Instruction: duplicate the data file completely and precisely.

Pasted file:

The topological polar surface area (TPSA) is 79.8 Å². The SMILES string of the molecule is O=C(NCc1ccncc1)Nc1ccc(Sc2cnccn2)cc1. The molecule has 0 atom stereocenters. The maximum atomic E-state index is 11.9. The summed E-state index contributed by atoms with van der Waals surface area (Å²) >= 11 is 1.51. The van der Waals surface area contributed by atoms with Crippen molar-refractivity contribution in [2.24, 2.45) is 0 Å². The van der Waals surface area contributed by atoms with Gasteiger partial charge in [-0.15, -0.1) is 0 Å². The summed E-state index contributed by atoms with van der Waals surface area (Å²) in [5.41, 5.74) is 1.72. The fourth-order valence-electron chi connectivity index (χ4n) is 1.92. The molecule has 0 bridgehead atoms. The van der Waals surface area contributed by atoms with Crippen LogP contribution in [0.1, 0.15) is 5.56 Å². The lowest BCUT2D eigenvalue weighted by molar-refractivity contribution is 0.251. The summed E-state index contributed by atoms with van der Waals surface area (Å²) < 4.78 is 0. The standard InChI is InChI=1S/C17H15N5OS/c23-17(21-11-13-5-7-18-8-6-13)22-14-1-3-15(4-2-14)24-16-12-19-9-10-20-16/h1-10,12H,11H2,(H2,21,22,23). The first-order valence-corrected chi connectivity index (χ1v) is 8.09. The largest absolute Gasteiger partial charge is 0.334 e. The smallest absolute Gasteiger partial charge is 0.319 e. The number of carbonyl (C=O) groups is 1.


The topological polar surface area (TPSA) is 79.8 Å². The SMILES string of the molecule is O=C(NCc1ccncc1)Nc1ccc(Sc2cnccn2)cc1. The molecule has 0 atom stereocenters. The maximum atomic E-state index is 11.9. The summed E-state index contributed by atoms with van der Waals surface area (Å²) >= 11 is 1.51. The van der Waals surface area contributed by atoms with Crippen molar-refractivity contribution in [2.24, 2.45) is 0 Å². The van der Waals surface area contributed by atoms with Gasteiger partial charge in [-0.15, -0.1) is 0 Å². The summed E-state index contributed by atoms with van der Waals surface area (Å²) in [5.41, 5.74) is 1.72. The fourth-order valence-electron chi connectivity index (χ4n) is 1.92. The molecule has 0 bridgehead atoms. The van der Waals surface area contributed by atoms with Crippen LogP contribution in [0.1, 0.15) is 5.56 Å². The lowest BCUT2D eigenvalue weighted by molar-refractivity contribution is 0.251. The summed E-state index contributed by atoms with van der Waals surface area (Å²) < 4.78 is 0. The standard InChI is InChI=1S/C17H15N5OS/c23-17(21-11-13-5-7-18-8-6-13)22-14-1-3-15(4-2-14)24-16-12-19-9-10-20-16/h1-10,12H,11H2,(H2,21,22,23). The first-order valence-corrected chi connectivity index (χ1v) is 8.09. The largest absolute Gasteiger partial charge is 0.334 e. The smallest absolute Gasteiger partial charge is 0.319 e. The number of carbonyl (C=O) groups is 1.